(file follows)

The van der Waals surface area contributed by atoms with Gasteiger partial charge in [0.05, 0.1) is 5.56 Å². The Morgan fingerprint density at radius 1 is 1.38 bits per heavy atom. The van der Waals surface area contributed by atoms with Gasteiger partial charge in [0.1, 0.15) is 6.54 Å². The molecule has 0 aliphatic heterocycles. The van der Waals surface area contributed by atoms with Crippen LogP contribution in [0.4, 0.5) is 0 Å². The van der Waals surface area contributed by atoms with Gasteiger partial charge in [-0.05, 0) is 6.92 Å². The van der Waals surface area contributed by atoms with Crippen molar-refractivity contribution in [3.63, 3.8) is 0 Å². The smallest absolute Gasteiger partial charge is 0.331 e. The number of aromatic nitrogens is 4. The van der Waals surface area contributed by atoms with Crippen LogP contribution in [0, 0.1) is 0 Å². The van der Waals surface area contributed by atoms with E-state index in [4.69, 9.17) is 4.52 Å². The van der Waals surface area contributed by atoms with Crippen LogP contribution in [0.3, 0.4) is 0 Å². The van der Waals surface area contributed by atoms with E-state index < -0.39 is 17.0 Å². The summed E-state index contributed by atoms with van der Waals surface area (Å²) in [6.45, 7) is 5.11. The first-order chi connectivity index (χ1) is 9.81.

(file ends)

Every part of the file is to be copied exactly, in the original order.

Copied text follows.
The van der Waals surface area contributed by atoms with Gasteiger partial charge in [0.05, 0.1) is 5.56 Å². The Morgan fingerprint density at radius 1 is 1.38 bits per heavy atom. The van der Waals surface area contributed by atoms with Gasteiger partial charge in [0.1, 0.15) is 6.54 Å². The molecule has 0 aliphatic heterocycles. The van der Waals surface area contributed by atoms with Crippen LogP contribution in [0.4, 0.5) is 0 Å². The van der Waals surface area contributed by atoms with Gasteiger partial charge in [-0.05, 0) is 6.92 Å². The van der Waals surface area contributed by atoms with Crippen molar-refractivity contribution in [3.63, 3.8) is 0 Å². The smallest absolute Gasteiger partial charge is 0.331 e. The number of aromatic nitrogens is 4. The van der Waals surface area contributed by atoms with Crippen LogP contribution in [0, 0.1) is 0 Å². The van der Waals surface area contributed by atoms with E-state index in [4.69, 9.17) is 4.52 Å². The van der Waals surface area contributed by atoms with Crippen LogP contribution in [0.3, 0.4) is 0 Å². The van der Waals surface area contributed by atoms with E-state index < -0.39 is 17.0 Å². The summed E-state index contributed by atoms with van der Waals surface area (Å²) in [6.45, 7) is 5.11. The first-order chi connectivity index (χ1) is 9.81.